There is an interesting body of literature on bilingual families and children who grow up in them, and although I have not read it extensively, I do take it up with interest when I encounter it and have some time. I have yet to discern any consistent patterns. There are lots of lovely theories and many approaches, but the reality seems to be that there are no rules to follow except to love your child, provide the most nurturing environment you can and let things develop in the most natural way for the kid in whatever environment he/she lives in. If you do that, the child will never be shortchanged no matter how many languages are known or not known.


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megane_wang  Identity Verified
Spain
Local time: 15:23
English to Spanish
+ ...
Don't worry at all and do not allow anyone to decide for you !! Jun 27, 2008

Hi Nicole,

I'm bilingual in Spanish and Catalan, mainly for geographical reasons (here we speak both languages, that's all). My dominant language is Catalan.

I have an adopted child and another is coming within a month and when I deal with them I am, first of all, their mother. I'm an educator, a supporter forever, a magical-kiss healer, a toy repair expert, an "extremely bad" soccer player when I need it, a bicycle expert, a taxi-driver... but not their language teacher. Of course I expect that they will learn many things from me. I even can use what I know about Physics to explain them many things or encourage them to enjoy Science, but if they prefer to learn about Translation or Archaeology, or really learn something serious about Physics, they'll need a real dedicated teacher.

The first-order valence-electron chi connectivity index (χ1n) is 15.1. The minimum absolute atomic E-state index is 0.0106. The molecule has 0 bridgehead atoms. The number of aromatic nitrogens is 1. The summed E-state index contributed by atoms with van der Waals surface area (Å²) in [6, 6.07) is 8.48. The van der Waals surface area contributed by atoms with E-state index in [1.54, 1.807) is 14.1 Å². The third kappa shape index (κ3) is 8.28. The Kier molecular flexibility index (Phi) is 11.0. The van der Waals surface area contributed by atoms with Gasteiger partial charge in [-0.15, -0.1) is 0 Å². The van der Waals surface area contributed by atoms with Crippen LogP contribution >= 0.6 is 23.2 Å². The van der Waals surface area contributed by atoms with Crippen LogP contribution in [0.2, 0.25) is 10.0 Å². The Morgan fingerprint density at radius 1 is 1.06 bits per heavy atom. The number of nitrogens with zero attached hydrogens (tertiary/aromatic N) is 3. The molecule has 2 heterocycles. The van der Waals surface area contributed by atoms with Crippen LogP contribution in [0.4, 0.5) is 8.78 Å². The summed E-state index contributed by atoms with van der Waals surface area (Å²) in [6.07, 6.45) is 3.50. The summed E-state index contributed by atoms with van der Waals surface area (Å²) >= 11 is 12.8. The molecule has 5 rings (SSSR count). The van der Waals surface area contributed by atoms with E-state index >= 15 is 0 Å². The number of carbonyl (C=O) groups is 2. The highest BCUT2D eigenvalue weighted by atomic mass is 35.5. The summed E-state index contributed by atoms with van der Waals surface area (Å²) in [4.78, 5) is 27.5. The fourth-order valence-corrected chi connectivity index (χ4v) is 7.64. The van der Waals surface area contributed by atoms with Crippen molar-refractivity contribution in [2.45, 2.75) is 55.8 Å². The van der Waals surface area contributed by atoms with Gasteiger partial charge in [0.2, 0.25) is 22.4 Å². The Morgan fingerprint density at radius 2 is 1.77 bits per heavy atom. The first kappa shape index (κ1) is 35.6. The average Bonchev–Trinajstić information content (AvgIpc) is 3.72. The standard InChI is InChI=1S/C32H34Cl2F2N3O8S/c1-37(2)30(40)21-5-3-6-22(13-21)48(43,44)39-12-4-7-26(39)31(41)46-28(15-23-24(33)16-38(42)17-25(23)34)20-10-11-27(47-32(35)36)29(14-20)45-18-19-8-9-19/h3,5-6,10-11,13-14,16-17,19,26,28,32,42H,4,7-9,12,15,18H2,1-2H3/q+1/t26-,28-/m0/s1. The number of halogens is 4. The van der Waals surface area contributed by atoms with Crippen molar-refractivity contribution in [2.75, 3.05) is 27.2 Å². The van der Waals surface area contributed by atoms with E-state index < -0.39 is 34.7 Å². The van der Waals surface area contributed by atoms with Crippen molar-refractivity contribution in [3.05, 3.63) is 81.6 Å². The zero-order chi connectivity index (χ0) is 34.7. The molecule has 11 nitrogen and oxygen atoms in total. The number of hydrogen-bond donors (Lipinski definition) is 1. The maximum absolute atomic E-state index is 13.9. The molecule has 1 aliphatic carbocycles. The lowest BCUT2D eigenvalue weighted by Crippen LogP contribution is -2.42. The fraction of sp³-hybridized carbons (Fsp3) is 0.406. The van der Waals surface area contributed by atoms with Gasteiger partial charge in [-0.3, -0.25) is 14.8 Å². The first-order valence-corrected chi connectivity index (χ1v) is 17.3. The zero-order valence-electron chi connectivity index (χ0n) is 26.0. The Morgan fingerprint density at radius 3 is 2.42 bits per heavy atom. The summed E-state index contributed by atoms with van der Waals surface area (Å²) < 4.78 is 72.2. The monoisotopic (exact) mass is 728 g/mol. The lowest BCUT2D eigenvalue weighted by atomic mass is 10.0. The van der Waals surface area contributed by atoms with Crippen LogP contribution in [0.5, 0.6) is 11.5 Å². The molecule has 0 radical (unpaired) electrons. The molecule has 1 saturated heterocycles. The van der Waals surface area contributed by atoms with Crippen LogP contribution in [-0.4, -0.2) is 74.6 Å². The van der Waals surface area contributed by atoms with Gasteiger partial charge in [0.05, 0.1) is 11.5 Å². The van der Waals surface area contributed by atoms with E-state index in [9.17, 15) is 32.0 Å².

This is why, as far as languages are concerned, I only have a choice for them. They are my "ratolí", my "patufet", my... in catalan, because that's the language I feel comfortable with. I can express my feelings best that way. And If I want to create communication habits with my children I think this is the best choice.

If they need to learn Spanish they'll do at school; if they need to learn English, they'll do it at shool too. As far as Spanish is concerned, all their environment in Barcelona will help them to learn. As far as English is concerned, I'm taking them to the American School where they'll have the best opportunity to learn it (or I hope so).

Some people asked me why I don't speak them in Spanish from time to time too (I'm single, so there's no one else to use the other language): the reason is SO simple: because I don't feel like doing it. That's all. Others say, why I don't take them to French lessons (one came from Haiti, the second from Mali - french is spoken in both countries). The first reason is I don't feel like making them learn a language they won't be able to use frequently. The second is, that maybe in the future, depending on where life will take them, they'll prefer to have learned Chinese, German, Russian or Icelandic; who am I to decide !